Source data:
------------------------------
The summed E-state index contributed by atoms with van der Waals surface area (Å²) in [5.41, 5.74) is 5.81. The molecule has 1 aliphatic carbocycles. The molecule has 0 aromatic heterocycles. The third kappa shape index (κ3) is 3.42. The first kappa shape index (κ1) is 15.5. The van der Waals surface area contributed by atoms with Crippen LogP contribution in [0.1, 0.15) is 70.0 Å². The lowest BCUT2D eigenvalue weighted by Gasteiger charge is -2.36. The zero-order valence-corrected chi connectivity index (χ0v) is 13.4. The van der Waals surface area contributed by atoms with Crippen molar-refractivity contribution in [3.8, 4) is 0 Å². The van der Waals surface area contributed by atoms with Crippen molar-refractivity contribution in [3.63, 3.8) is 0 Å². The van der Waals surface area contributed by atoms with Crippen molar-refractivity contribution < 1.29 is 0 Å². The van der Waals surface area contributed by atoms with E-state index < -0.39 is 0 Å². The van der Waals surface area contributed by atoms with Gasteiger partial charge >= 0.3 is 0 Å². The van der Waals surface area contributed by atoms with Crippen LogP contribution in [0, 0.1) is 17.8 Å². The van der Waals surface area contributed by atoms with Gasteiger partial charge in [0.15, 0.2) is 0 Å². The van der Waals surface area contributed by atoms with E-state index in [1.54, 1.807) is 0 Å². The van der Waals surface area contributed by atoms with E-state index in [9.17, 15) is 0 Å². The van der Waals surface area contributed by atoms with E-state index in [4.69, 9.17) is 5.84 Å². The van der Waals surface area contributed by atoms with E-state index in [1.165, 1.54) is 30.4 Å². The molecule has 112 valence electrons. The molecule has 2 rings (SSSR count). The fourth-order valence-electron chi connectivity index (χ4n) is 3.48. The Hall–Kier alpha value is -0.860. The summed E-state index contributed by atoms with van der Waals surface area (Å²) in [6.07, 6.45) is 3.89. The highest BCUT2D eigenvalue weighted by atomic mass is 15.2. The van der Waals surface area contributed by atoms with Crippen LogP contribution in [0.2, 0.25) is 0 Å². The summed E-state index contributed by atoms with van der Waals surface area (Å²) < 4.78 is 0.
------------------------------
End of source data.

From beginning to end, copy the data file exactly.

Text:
The summed E-state index contributed by atoms with van der Waals surface area (Å²) in [5.41, 5.74) is 5.81. The molecule has 1 aliphatic carbocycles. The molecule has 0 aromatic heterocycles. The third kappa shape index (κ3) is 3.42. The first kappa shape index (κ1) is 15.5. The van der Waals surface area contributed by atoms with Crippen LogP contribution in [0.1, 0.15) is 70.0 Å². The lowest BCUT2D eigenvalue weighted by Gasteiger charge is -2.36. The zero-order valence-corrected chi connectivity index (χ0v) is 13.4. The van der Waals surface area contributed by atoms with Crippen molar-refractivity contribution in [3.8, 4) is 0 Å². The van der Waals surface area contributed by atoms with Crippen molar-refractivity contribution in [3.63, 3.8) is 0 Å². The van der Waals surface area contributed by atoms with Crippen molar-refractivity contribution < 1.29 is 0 Å². The van der Waals surface area contributed by atoms with E-state index < -0.39 is 0 Å². The van der Waals surface area contributed by atoms with Gasteiger partial charge >= 0.3 is 0 Å². The van der Waals surface area contributed by atoms with Crippen LogP contribution in [0, 0.1) is 17.8 Å². The van der Waals surface area contributed by atoms with Gasteiger partial charge in [0.15, 0.2) is 0 Å². The van der Waals surface area contributed by atoms with E-state index in [1.54, 1.807) is 0 Å². The van der Waals surface area contributed by atoms with E-state index in [9.17, 15) is 0 Å². The van der Waals surface area contributed by atoms with E-state index in [4.69, 9.17) is 5.84 Å². The van der Waals surface area contributed by atoms with E-state index in [1.165, 1.54) is 30.4 Å². The molecule has 112 valence electrons. The molecule has 2 rings (SSSR count). The fourth-order valence-electron chi connectivity index (χ4n) is 3.48. The Hall–Kier alpha value is -0.860. The summed E-state index contributed by atoms with van der Waals surface area (Å²) in [6.07, 6.45) is 3.89. The highest BCUT2D eigenvalue weighted by atomic mass is 15.2. The van der Waals surface area contributed by atoms with Crippen LogP contribution in [0.2, 0.25) is 0 Å². The summed E-state index contributed by atoms with van der Waals surface area (Å²) < 4.78 is 0.